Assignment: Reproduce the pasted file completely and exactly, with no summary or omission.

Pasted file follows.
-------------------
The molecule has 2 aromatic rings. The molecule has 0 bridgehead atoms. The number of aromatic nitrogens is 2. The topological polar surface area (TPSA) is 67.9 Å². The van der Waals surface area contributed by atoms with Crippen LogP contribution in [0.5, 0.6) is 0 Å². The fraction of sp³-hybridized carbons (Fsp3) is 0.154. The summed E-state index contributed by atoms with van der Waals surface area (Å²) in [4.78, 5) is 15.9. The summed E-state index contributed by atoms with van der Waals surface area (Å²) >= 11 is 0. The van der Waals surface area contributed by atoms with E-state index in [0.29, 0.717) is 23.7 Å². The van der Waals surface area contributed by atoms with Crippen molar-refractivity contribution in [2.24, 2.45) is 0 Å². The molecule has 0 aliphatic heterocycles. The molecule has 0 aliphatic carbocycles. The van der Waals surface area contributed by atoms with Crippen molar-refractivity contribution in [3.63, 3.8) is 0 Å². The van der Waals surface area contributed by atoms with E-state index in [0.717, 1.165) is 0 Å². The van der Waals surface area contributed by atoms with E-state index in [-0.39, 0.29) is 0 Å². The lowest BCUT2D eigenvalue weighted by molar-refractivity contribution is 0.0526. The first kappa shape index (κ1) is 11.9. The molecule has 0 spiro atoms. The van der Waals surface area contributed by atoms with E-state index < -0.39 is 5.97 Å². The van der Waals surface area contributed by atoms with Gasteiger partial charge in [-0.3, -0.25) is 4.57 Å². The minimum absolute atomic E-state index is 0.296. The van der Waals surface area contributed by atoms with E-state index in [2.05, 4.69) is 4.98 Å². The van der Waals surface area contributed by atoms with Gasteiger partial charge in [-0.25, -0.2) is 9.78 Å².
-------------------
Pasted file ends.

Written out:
The molecule has 2 aromatic rings. The molecule has 0 bridgehead atoms. The number of aromatic nitrogens is 2. The topological polar surface area (TPSA) is 67.9 Å². The van der Waals surface area contributed by atoms with Crippen LogP contribution in [0.5, 0.6) is 0 Å². The fraction of sp³-hybridized carbons (Fsp3) is 0.154. The summed E-state index contributed by atoms with van der Waals surface area (Å²) in [4.78, 5) is 15.9. The summed E-state index contributed by atoms with van der Waals surface area (Å²) >= 11 is 0. The van der Waals surface area contributed by atoms with E-state index in [0.29, 0.717) is 23.7 Å². The van der Waals surface area contributed by atoms with Crippen molar-refractivity contribution in [2.24, 2.45) is 0 Å². The molecule has 0 aliphatic heterocycles. The molecule has 0 aliphatic carbocycles. The van der Waals surface area contributed by atoms with Crippen molar-refractivity contribution in [3.63, 3.8) is 0 Å². The van der Waals surface area contributed by atoms with E-state index in [0.717, 1.165) is 0 Å². The van der Waals surface area contributed by atoms with E-state index in [-0.39, 0.29) is 0 Å². The lowest BCUT2D eigenvalue weighted by molar-refractivity contribution is 0.0526. The first kappa shape index (κ1) is 11.9. The molecule has 0 spiro atoms. The van der Waals surface area contributed by atoms with E-state index < -0.39 is 5.97 Å². The van der Waals surface area contributed by atoms with Gasteiger partial charge in [-0.3, -0.25) is 4.57 Å². The minimum absolute atomic E-state index is 0.296. The van der Waals surface area contributed by atoms with E-state index in [2.05, 4.69) is 4.98 Å². The van der Waals surface area contributed by atoms with Gasteiger partial charge in [-0.25, -0.2) is 9.78 Å².